David Pogue returns with a thoroughly updated edition of iPhone: The Missing Manual. And now David shares some of his favorite, up-to-the-nanosecond iPhone tricks.
"The beauty of the new iPhone 3G is that you don't need one," explains David. "Almost all of the juicy stuff actually comes with the iPhone 2.0 software and the online App Store, both of which run perfectly well on the old iPhone as well."
Continues David: "That, incidentally, is also the beauty of "iPhone: The Missing Manual, 2nd Edition." It covers both the old and the new iPhones, because it covers the 2.0 software, the iPhone App Store, and so on."
And here are some of his favorites:
-- At the top of the screen, little icons indicate how you're connected to the Internet: an E for the vast but dog-slow AT&T Edge network, a 3G icon if you're on the faster but limited-area AT&T third-generation network, and radiating signal bars if you're on Wi-Fi.
The tip here: The two cellular icons (E and 3G) disappear whenever you're on Wi-Fi. That's not a mistake. The iPhone assumes that Wi-Fi is faster and better than any cellular network, and if you're on it, you don't care about E or 3G (and it's right).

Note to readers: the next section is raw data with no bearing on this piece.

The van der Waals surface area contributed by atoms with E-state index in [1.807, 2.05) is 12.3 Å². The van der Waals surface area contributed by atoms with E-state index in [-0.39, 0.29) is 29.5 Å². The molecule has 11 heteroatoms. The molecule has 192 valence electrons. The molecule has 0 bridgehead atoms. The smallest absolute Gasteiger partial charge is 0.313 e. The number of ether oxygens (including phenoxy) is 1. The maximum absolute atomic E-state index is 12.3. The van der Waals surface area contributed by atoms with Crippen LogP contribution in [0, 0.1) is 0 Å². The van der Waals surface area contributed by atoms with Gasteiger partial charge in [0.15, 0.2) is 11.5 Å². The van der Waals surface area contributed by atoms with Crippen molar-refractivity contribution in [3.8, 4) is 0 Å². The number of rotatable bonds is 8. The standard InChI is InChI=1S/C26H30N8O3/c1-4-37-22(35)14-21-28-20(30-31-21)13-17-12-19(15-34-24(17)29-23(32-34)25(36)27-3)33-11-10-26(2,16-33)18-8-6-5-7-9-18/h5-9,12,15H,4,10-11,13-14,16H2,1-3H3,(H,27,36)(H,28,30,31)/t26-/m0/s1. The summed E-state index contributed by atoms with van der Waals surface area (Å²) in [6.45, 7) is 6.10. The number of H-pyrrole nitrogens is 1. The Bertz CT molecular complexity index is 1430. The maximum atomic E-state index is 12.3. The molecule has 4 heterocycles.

-- Unfortunately, 3G is a battery hog. If you don't see a 3G icon on your iPhone 3G's status bar, then you're not in a 3G hot spot, and you're not getting any benefit from the phone's 3G radio. By turning it off, you'll double the length of your iPhone 3G's battery power, from 5 hours of talk time to 10.
To do so, from the Home screen, tap Settings->General->Network-> Enable 3G Off. Yes, this is sort of a hassle, but if you're anticipating a long day and you can't risk the battery dying halfway through, it might be worth doing. After all, most 3G phones don't even let you turn off their 3G circuitry.
-- More ways to save power: turn off more features. In Settings, you can turn off Bluetooth; Wi-Fi; GPS; "push" data; and the cellphone radio. Each saves you another bit of power.
Read all of David's hot tips here.